First line management for aGVHD
Second line management for aGVHD
Therapy mainly used for steroid-refractory aGVHD
- Antithymocyte globulin
Treatment for chronic GVHD
First line management for cGVHD
Second line treatment for cGVHD
Therapy mainly used for steroid-refractory aGVHD
Usage of stem cells on graft vs host disease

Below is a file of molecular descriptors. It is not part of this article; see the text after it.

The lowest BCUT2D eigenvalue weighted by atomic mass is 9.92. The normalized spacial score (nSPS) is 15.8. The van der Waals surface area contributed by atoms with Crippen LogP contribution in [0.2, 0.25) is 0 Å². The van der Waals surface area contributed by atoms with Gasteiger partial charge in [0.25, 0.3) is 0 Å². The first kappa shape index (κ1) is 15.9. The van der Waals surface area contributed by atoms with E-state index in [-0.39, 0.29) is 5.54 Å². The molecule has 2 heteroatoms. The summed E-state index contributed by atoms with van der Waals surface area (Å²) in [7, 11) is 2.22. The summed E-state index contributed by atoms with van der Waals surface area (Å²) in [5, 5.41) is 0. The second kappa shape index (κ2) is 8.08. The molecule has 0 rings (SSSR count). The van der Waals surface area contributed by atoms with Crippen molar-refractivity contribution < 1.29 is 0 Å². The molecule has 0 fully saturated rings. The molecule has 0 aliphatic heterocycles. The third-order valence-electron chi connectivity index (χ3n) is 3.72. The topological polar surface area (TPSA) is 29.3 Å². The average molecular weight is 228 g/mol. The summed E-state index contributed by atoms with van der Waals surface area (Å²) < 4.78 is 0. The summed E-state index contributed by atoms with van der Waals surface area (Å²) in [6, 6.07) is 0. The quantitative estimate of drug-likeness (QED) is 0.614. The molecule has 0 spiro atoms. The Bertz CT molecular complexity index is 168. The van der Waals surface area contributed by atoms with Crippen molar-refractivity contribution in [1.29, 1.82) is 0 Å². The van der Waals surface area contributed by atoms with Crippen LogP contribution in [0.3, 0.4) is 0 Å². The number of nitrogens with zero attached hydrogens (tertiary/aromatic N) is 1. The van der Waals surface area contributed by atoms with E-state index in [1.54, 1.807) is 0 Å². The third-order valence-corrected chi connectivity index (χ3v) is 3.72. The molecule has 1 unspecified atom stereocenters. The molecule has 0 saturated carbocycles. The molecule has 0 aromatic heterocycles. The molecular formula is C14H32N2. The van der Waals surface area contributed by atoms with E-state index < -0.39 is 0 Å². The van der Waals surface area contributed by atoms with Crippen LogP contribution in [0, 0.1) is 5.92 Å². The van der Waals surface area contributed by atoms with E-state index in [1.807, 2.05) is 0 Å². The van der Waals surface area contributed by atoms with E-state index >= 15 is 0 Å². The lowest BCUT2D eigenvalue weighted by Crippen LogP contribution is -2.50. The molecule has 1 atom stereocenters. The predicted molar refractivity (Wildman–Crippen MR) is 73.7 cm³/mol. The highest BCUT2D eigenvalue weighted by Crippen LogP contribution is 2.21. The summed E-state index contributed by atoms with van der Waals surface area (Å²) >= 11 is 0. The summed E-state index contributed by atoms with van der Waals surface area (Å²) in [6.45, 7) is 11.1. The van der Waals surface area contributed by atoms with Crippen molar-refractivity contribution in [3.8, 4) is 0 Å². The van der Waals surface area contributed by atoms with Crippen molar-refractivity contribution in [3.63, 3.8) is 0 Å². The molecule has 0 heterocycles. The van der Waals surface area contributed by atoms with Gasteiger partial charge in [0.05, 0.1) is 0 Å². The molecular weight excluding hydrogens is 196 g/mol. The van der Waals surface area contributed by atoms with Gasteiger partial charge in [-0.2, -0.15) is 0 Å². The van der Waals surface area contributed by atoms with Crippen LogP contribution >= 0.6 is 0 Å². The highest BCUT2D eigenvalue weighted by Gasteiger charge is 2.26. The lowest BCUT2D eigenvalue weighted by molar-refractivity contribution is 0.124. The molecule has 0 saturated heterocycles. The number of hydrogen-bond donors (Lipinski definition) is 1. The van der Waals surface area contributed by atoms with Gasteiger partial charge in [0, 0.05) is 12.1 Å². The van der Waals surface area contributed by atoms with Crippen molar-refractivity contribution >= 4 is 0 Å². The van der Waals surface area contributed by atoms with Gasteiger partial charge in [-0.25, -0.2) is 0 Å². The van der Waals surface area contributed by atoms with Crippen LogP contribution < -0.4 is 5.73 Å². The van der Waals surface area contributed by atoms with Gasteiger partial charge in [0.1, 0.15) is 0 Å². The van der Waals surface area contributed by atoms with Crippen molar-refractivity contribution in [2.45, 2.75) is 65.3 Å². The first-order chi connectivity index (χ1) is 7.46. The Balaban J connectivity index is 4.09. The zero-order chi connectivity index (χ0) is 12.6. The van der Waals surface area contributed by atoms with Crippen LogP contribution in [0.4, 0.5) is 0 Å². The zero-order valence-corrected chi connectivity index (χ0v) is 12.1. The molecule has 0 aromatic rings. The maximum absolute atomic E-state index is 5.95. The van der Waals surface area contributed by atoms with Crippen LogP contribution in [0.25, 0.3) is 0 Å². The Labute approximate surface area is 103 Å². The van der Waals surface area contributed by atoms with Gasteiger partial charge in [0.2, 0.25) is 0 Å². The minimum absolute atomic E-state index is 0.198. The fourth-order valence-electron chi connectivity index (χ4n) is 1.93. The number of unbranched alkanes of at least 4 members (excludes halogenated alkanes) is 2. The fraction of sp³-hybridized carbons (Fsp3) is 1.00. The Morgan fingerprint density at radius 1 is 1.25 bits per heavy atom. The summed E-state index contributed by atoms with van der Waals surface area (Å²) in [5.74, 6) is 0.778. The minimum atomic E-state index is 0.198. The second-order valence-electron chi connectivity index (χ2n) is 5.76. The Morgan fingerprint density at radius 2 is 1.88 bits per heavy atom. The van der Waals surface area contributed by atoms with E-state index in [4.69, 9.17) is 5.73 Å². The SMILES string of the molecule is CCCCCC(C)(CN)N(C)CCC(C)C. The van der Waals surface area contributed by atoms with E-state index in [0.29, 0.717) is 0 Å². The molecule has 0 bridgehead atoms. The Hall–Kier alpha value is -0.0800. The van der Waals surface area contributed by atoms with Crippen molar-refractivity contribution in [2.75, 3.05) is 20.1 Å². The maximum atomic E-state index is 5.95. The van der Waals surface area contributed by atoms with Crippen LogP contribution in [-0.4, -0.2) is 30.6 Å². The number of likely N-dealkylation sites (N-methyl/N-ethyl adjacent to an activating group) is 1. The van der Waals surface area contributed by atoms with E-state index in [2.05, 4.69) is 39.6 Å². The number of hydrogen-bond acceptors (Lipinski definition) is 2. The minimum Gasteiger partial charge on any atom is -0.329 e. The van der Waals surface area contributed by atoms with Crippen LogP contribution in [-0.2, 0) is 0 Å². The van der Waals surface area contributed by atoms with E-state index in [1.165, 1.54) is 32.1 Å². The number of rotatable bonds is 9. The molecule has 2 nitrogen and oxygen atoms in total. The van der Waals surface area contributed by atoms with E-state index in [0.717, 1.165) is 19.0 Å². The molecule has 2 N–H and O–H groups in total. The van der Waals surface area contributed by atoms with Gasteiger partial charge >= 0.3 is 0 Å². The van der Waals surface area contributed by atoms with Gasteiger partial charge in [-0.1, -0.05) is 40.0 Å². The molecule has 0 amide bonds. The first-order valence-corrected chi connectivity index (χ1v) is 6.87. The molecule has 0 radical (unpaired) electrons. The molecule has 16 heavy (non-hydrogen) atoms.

Mesenchymal stem cells (MSCs) have emerged as a potential therapeutic approach in a variety of medical fields such as cancer, regenerative medicine, inflammatory diseases and autoimmune diseases due to their unique properties of major histocompatibility complex-unmatched immunosuppression and tissue repair. Additionally, both in vitro and in vivo studies indicated that MSCs own powerful immunoregulatory functions, there has been increasing interest in the potential or role of MSCs in allogeneic hematopoietic stem cell transplantation, particularly in the management and treatment of GVHD . MSCs have been used in the treatment of aGVHD because of their inhibitory effects on the proliferation and cytotoxic activity of immune system cells . The 1st trial using mesenchymal progenitor cells was conducted in 1995, in which fifteen patients benefited from administration of autologous bone marrow-derived mesenchymal stem cells . Le Blanc et al. investigated the result of haploidentical MSC infusion in a 9-year-old boy with grade IV aGVHD of the liver and gastrointestinal tract. The clinical response was significant and the patient remained well during 1-year follow-up. A study conducted by Ringdén et al, 8 patients with grade III/IV steroid-resistant aGVHD and one patient with cGVHD receives MSCs, 6 out of 8 patients with aGVHD showed complete resolution and survival rate was significantly longer compared to control group; 5 patients remained alive over a follow-up period of two months to three years post-infusion . In the 2010 meeting of the American Society of Blood and Marrow Transplantation, Kurtzberg et al. investigated the role of allogeneic MSCs for treatment of severe steroid-refractory GVHD, 64 % response rate in 59 children at 28 days after infusion was obtained which was found to correlate with 100-day survival, demonstrating that MSC therapy has an outstanding risk–benefit ratio. Prasad et al studied the use of the shelf allogeneic MSCs for the compassionate treatment of severe steroid-refractory GVHD. This study involved 12 children with treatment-resistance grade III and IV gut aGVHD. Overall, 7 patients showed complete response, 2 patients had partial response, and 3 exhibits mixed response. Nine patients indicated complete resolution of gastrointestinal symptoms. No infusional or other identifiable acute toxicity was observed in any patient. In conclusion, number of studies has confirmed the feasibility and safety of treatment with mesenchymal stem cells. Further studies are needed to support this approach as a reliable therapeutic tool for graft vs host disorder.